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it is used principally by the epic poets, by the dramatic writers, or by the Attic prose authors.
5th. Those primitive forms of verbs, for which we have no positive authority in the remaining works of the elder Greek authors, but which are found perhaps in the lexicons of the grammarians, or of which there remain only some tenses now generally ranked as irregular under a later form, should be mentioned as such in their proper alphabetical places; and the tenses formed from them, though placed under the form in general use, might be always referred back to their original thema.
We are aware that, to form a lexicon on these rules, would be a work of time and labour, requiring most extensive and accurate learning, sound judgment, and unwearied perseverance; but at the same time we are quite convinced that these rules are not more than sufficient—that, with the numerous helps which a scholar has in the present day, they are not of greater difficulty than he may be fairly required to encounter-and that a lexicon, not founded on these or similar rules, must be in some point or other radically defective. We will give an instance or two of each of these rules, partly to exemplify our meaning, but still more to show how necessary they are, and how useful they may be made.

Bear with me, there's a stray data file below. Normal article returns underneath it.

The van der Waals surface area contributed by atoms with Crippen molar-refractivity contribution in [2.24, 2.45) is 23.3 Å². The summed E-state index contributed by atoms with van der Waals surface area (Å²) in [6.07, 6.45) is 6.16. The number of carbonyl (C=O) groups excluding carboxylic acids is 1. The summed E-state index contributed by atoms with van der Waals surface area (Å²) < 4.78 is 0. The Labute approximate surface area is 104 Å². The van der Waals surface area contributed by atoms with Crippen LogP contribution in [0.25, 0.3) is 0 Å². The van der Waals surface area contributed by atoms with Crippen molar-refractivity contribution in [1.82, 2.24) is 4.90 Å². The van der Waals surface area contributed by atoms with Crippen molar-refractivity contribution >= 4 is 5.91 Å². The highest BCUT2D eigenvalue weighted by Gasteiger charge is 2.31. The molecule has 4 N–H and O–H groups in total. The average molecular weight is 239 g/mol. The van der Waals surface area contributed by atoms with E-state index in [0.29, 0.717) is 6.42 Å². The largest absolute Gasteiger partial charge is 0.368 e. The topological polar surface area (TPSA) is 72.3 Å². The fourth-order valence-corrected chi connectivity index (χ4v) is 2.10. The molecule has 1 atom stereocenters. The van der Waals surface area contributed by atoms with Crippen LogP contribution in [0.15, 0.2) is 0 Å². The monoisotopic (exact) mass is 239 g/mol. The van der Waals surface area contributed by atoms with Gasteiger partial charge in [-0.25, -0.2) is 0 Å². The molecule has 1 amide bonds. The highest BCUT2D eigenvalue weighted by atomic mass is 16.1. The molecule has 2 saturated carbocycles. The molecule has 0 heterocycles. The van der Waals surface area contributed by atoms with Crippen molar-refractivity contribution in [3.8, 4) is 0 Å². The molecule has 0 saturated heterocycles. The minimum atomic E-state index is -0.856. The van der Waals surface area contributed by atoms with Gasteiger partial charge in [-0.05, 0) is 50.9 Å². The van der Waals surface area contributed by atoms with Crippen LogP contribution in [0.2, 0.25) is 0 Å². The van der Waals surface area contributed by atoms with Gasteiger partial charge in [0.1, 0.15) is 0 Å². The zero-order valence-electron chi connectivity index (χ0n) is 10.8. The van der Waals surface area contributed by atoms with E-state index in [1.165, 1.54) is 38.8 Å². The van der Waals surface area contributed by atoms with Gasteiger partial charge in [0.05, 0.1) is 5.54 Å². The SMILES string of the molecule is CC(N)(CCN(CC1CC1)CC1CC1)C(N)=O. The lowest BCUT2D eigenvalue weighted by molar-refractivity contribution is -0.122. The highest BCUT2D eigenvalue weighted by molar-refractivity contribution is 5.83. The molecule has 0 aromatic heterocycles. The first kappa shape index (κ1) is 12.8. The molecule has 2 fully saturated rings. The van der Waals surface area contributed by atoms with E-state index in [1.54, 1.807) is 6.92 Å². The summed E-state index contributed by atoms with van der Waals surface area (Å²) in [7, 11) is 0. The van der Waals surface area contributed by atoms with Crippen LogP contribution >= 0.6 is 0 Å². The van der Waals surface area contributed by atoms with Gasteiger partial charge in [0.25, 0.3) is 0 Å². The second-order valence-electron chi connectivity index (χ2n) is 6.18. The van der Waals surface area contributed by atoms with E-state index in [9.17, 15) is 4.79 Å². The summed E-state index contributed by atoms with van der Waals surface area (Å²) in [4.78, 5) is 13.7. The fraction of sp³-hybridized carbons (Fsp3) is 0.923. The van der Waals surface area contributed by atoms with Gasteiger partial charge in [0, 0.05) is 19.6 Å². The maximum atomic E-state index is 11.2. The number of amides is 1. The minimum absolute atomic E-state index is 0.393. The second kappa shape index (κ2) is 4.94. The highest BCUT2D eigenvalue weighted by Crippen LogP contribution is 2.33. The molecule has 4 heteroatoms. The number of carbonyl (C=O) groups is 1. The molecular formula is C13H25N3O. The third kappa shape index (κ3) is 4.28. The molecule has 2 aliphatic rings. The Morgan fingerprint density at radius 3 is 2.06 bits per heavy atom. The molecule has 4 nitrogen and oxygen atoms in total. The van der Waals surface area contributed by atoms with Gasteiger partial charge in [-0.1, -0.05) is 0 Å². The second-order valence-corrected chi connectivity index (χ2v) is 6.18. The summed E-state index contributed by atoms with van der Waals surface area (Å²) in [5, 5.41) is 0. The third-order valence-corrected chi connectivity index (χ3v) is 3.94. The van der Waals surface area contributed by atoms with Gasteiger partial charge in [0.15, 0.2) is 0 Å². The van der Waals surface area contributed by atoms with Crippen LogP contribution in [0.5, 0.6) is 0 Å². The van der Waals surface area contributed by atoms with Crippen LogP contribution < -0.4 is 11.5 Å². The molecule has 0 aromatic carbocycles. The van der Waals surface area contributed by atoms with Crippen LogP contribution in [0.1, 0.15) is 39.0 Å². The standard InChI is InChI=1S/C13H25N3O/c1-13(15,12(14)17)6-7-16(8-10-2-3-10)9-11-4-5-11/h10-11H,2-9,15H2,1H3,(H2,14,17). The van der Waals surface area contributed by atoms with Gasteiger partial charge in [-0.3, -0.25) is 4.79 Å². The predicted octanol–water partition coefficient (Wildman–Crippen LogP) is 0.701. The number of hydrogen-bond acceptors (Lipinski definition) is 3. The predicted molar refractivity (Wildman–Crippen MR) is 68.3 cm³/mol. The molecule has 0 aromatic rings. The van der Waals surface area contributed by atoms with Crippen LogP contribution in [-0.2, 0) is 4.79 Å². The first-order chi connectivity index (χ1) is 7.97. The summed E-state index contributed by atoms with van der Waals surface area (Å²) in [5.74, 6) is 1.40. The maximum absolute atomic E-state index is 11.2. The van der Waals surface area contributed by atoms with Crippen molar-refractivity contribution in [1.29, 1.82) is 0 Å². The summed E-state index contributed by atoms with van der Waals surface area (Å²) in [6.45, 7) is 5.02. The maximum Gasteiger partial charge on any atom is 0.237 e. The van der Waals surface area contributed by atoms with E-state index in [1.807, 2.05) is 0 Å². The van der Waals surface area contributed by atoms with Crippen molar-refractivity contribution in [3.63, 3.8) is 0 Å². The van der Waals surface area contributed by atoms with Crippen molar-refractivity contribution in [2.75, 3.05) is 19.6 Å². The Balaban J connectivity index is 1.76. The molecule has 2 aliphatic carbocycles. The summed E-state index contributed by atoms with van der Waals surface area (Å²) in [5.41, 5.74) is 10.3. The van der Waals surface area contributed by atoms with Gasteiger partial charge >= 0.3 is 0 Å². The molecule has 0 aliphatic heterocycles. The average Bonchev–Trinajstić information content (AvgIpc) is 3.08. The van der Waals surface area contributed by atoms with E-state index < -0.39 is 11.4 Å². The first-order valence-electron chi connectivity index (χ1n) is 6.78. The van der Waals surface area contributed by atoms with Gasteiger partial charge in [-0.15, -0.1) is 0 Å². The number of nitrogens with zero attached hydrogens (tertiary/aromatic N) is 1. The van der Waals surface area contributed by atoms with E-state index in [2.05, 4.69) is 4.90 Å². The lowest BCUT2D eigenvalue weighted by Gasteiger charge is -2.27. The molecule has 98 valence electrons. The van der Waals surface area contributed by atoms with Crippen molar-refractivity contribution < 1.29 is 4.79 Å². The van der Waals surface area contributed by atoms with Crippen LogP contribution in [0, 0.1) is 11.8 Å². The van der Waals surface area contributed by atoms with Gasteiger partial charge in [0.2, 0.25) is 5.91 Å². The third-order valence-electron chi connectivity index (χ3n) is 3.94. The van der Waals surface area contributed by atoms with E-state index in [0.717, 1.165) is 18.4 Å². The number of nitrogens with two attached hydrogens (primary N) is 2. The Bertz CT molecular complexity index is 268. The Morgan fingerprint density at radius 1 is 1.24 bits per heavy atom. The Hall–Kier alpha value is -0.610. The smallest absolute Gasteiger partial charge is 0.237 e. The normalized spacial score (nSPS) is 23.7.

As an instance of the effect of the first of these rules we might point to άγαλμα, the Homeric sense of which is παν εφ' ώ τις årdnastai, any object of exultation, pride, or delight; its postHomeric and general Attic sense, the statue of any god or deified hero: nor was it ever applied to statues of men, until, by the flattery of the later Greeks, under the Byzantine emperors. In the same way we cannot obtain a clear knowledge of the different meanings of αγαπάω, and its more poetical forum αγαπάζω, but by tracing it from the Homeric sense, to show a person any act of favour, affection, or kindness,' down to its common Attic meaning, 'to be fond of inanimate things,'as thoūTOV, Xpruata, &c., and thence again to Lucian's frequent use of it for sexual love, špćw-in which sense it is not found except in writers of a very late era. Now, in putting this rule into practice, we shall observe that there are three great epochs in the language, through all or some of which the different meanings of a word can be frequently traced with more or less distinctness ; viz. its infancy, its prime, and its decline :-its infancy in the heroic age of Homer, with whom we may join Hesiod—its prinie, in the pure and classical times of Thucydides, Xenophon, and the great dramatists-and its decline, after the Macedonian conquest, and still later under the rising star of Roman greatness, when such writers as Polybius, Plutarch, and Lucian disfigured the elegant language of Plato and Sophocles by spurious expressions, foreign idioms, and new